Can the Far East Drive American Markets Forward?
The Dow crashed 1.4 points yesterday, wiping out Monday’s 1.3 point moonshot. Desperate for something beyond these 0.014% “swings,” the market’s putting China in the driver’s seat today… and these guys still have quite a lead foot:
Chinese auto sales soared 34% in May, year over year. According to the China Association of Automobile Manufacturers, the Red Nation scooped up 1.12 million vehicles last month, outpacing any nation in the world. Consider the course of the last 12 months, and then look at this chart… is China even part of the global slowdown?
We don’t want to get too excited about this growth, as much of these sales are a product of Chinese government stimulus. But I.O.U.S.A. is certainly throwing a bunch of money at this crisis as well, and the same measure of auto sales here fell 34% in May… so they must be doing something right over in Beijing.
Chinese property sales rose 45% in the first five months of 2009 compared to the same period in 2008, their National Bureau of Statistics announced today. Heh, notice a trend?
Again, these numbers are manipulated by government intervention… but 45%? That’s pretty big. We also note that real estate investment over the same period rose 6.8%, a rise the U.S. certainly can’t claim.
Thus, the market story today is “buy whatever China wants.” Namely, commodities. Oil’s up to $71, a 2009 high. Copper is at an eight-month high of $2.36 a pound. Aluminum, lead, zinc and nickel are all in the same boat.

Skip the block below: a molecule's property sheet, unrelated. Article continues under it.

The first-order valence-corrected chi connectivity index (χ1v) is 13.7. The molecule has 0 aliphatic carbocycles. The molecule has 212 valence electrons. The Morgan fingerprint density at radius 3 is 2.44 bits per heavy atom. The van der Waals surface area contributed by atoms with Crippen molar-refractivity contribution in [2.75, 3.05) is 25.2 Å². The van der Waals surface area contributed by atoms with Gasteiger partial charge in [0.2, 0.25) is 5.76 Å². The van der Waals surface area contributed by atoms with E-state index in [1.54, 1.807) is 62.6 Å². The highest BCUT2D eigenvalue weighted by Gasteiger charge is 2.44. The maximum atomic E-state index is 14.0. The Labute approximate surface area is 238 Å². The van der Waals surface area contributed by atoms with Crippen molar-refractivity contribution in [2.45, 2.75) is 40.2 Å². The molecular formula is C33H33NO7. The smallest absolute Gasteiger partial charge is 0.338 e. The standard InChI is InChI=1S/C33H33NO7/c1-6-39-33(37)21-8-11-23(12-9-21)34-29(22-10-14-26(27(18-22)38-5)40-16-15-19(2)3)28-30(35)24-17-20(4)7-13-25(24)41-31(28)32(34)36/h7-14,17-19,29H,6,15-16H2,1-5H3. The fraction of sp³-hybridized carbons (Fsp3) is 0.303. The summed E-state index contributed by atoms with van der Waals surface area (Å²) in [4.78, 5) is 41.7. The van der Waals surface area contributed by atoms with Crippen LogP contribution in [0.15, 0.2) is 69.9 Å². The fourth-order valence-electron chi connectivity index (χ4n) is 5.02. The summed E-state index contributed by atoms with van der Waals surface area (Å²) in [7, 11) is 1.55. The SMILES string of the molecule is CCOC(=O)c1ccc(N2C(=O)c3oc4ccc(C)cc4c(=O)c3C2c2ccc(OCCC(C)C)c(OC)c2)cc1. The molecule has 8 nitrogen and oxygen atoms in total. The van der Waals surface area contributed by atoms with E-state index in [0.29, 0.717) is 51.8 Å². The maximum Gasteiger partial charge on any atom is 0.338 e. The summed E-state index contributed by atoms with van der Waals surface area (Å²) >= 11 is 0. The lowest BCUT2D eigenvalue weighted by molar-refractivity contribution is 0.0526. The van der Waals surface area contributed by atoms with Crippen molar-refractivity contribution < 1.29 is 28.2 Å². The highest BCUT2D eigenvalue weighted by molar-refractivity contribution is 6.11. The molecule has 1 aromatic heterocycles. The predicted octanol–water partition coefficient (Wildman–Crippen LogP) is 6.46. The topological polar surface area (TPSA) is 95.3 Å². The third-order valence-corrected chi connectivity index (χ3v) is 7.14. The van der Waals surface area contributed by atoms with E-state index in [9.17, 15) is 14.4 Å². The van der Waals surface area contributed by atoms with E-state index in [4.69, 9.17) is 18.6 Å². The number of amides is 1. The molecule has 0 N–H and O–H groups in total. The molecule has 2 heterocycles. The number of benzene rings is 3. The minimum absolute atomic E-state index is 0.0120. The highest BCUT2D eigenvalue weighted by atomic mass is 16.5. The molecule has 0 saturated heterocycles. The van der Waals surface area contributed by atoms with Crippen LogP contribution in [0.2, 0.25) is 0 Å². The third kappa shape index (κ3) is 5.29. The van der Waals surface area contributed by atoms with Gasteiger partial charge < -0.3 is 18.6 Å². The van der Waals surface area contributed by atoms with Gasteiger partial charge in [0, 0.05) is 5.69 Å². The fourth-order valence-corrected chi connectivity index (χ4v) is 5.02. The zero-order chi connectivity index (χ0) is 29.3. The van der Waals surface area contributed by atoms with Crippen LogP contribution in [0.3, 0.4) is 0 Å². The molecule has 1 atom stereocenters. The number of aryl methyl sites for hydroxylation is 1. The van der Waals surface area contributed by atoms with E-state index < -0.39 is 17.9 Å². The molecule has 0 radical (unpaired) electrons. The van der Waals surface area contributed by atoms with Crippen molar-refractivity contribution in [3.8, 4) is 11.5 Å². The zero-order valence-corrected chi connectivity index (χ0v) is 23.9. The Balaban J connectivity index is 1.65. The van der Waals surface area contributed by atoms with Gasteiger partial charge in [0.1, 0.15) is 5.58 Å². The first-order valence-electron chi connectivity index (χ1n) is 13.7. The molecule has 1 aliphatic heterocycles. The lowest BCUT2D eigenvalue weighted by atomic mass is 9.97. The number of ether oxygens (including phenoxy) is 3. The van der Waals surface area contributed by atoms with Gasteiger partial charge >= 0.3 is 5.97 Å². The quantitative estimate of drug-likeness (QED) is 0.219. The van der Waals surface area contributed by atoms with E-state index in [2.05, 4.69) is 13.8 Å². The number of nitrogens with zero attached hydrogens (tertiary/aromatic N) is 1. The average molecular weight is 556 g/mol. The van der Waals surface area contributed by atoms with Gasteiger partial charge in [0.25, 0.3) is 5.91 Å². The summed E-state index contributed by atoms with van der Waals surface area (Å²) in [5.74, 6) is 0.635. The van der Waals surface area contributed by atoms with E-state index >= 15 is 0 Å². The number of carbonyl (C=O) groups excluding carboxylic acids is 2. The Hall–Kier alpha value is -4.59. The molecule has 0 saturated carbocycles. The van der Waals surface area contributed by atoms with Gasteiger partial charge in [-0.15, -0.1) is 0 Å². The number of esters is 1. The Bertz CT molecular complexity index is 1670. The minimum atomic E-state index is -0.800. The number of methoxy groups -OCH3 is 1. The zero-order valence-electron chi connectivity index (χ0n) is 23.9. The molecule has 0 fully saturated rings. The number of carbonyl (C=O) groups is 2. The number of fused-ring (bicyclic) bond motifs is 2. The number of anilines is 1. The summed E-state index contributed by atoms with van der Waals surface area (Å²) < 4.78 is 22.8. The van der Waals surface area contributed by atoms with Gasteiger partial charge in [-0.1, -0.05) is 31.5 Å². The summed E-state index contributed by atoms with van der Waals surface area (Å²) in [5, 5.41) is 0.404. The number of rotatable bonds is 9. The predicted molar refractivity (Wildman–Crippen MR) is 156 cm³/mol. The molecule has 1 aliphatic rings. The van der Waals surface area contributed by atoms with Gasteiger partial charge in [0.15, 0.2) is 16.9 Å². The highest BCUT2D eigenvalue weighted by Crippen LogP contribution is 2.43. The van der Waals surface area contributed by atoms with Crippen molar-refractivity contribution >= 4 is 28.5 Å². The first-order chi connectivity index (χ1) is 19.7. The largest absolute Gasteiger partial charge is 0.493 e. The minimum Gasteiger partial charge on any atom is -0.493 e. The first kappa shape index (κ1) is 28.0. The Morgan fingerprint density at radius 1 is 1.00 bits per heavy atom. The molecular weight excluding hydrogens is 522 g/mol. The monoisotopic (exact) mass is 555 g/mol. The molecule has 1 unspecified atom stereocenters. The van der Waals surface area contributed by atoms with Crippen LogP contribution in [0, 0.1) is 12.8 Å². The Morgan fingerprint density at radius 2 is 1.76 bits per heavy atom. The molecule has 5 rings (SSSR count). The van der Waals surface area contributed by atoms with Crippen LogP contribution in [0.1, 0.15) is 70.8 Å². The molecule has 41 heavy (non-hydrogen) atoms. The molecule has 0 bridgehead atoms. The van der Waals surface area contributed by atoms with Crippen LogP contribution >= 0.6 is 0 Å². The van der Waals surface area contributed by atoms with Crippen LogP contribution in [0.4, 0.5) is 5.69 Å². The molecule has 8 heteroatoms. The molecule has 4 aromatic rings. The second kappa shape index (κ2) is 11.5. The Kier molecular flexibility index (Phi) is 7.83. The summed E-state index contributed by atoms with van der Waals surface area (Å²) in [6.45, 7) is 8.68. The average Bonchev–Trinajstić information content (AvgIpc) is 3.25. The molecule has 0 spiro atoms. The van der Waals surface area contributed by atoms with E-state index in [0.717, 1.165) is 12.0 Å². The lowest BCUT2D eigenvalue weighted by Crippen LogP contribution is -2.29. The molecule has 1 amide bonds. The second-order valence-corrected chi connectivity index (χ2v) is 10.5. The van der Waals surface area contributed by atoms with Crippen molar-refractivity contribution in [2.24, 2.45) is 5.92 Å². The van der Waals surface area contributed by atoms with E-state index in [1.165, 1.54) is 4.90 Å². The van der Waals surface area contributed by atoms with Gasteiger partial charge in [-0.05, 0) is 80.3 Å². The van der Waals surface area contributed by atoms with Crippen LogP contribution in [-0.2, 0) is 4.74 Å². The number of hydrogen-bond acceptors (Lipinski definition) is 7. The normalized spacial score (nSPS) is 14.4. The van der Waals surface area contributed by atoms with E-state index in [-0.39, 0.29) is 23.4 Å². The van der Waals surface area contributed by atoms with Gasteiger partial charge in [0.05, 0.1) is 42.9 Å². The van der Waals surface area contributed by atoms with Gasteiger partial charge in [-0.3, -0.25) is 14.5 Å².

Stocks like Alcoa and Exxon Mobil helped the Dow to open up 1%.
“Buy what China needs, but can’t make enough of for itself,” Chris Mayer urges, taking this investment theme to the next level.
“In other words, as an investor, buy what the Chinese have to buy. Conversely, don’t compete with China. Sell what the Chinese make plenty of. This next chart captures the idea. It shows China’s ability to produce a commodity against its demand for that commodity.
“You want to be in the lower left-hand part of the chart. In short, the very best places to be are in potash, soybeans, iron ore and oil. In these commodities, China’s share of world production is low. For potash, China represents less than 5% of global production, as shown by the vertical axis. It is also not self-sufficient. As the horizontal axis shows, China’s production of potash is little more than 20% of its domestic demand.
“As for soybeans, China was once the world’s largest exporter. In 1995, it flipped to a net importer and has been the largest importer of soybeans in the world since 2000. Much of its supply is in the hands of companies such as Archer Daniels Midland, Bunge and Cargill.
“More broadly, this speaks to China’s growing demand for food, and its growing dependence on foreign suppliers to keep its rice bowls full. This is why we see China in recent months making deals for food.”